As to general criteria:
In evaluating the risks of a connected software application, several factors should be considered. Consistent with the criteria established in Executive Order 13873, and in addition to the criteria set forth in implementing regulations, potential indicators of risk relating to connected software applications include: ownership, control, or management by persons that support a foreign adversary’s military, intelligence, or proliferation activities; use of the connected software application to conduct surveillance that enables espionage, including through a foreign adversary’s access to sensitive or confidential government or business information, or sensitive personal data; ownership, control, or management of connected software applications by persons subject to coercion or cooption by a foreign adversary; ownership, control, or management of connected software applications by persons involved in malicious cyber activities; a lack of thorough and reliable third-party auditing of connected software applications; the scope and sensitivity of the data collected; the number and sensitivity of the users of the connected software application; and the extent to which identified risks have been or can be addressed by independently verifiable measures.
As to process, today’s order sets in motion a series of actions that include three areas of activity.
First, the order sets a four-month deadline for the secretary of commerce (in consultation with many others) to weigh in with recommendations on:
protect[ing] against harm from the unrestricted sale of, transfer of, or access to United States persons’ sensitive data, including personally identifiable information, personal health information, and genetic information, and harm from access to large data repositories by persons owned or controlled by, or subject to the jurisdiction or direction of, a foreign adversary.
In support of that, both the director of national intelligence and the secretary of homeland security have two-month deadlines to offer supporting analyses to the secretary of commerce.
Second, the secretary of commerce (again in consultation with many others) has six months to recommend:
additional executive and legislative actions to address the risk associated with connected software applications that are designed, developed, manufactured, or supplied by persons owned or controlled by, or subject to the jurisdiction or direction of, a foreign adversary.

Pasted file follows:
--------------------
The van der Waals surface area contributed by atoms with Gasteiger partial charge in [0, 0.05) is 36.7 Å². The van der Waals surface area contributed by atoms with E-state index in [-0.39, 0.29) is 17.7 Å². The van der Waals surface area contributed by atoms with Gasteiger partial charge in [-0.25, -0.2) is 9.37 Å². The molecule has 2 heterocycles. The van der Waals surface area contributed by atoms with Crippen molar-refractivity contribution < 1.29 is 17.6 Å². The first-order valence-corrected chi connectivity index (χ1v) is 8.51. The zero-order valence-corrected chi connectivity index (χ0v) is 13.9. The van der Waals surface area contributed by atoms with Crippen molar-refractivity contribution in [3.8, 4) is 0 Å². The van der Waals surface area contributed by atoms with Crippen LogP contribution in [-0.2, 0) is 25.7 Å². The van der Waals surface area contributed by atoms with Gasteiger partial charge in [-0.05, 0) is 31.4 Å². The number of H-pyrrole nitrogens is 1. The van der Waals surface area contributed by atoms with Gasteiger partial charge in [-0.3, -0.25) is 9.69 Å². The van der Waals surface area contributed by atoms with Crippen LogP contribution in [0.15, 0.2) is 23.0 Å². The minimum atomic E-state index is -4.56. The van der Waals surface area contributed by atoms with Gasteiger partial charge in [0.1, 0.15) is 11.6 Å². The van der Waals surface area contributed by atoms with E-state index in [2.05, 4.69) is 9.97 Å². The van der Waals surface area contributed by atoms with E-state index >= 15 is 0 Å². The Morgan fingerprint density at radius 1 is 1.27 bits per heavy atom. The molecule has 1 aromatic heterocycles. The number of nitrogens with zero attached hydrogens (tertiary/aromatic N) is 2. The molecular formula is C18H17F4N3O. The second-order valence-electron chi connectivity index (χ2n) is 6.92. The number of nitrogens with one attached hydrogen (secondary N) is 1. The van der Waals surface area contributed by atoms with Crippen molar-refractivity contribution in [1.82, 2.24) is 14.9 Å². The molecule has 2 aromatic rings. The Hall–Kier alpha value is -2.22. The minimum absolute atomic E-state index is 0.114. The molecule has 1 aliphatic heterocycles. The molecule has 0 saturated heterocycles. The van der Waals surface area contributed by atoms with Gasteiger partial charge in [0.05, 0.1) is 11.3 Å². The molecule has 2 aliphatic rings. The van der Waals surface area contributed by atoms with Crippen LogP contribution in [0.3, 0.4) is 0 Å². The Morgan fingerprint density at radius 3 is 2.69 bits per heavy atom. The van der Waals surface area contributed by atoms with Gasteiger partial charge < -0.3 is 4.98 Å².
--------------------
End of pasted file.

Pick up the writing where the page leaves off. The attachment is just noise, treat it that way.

Third, the order emphasizes that Executive Order 13873 and its sanctions system remains in place despite the revocation of the particular sanctions mentioned above, and it directs the commerce secretary to use it with a regard not just for the general, catch-all category of “unacceptable risks” to U.S. national security but also with specific reference to a pair of risks that smack of the sort of software supply-chain security concerns that have been front-of-mind for so many since the SolarWinds debacle:
sabotage or subversion of the design, integrity, manufacturing, production, distribution, installation, operation, or maintenance of information and communications technology or services in the United States; … [and the] risk of catastrophic effects on the security or resiliency of the critical infrastructure or digital economy of the United States[.]”
So can they start dancing at TikTok headquarters?
I assume that dancing is par for the course there, but it would be premature to celebrate; ByteDance remains subject to an entirely separate CFIUS divestment order. Today’s action by President Biden does nothing to change that. Of course, it could be that this too will change. Stay tuned on that front.
What does this mean for the various pending lawsuits, and especially for the lower court opinions ruling against the government on First Amendment and IEEPA grounds?
That’s an important question. I mentioned above that the U.S. government has had a bad time in court in the various cases challenging the TikTok and WeChat sanctions. Appeals were under way in those cases, but the Biden administration had sought a stay of proceedings while it conducted a review that ultimately led to today’s actions. Presumably the Justice Department now will seek dismissal of those suits. Will the underlying district court (and magistrate judge) opinions at issue be vacated, too? Stay tuned.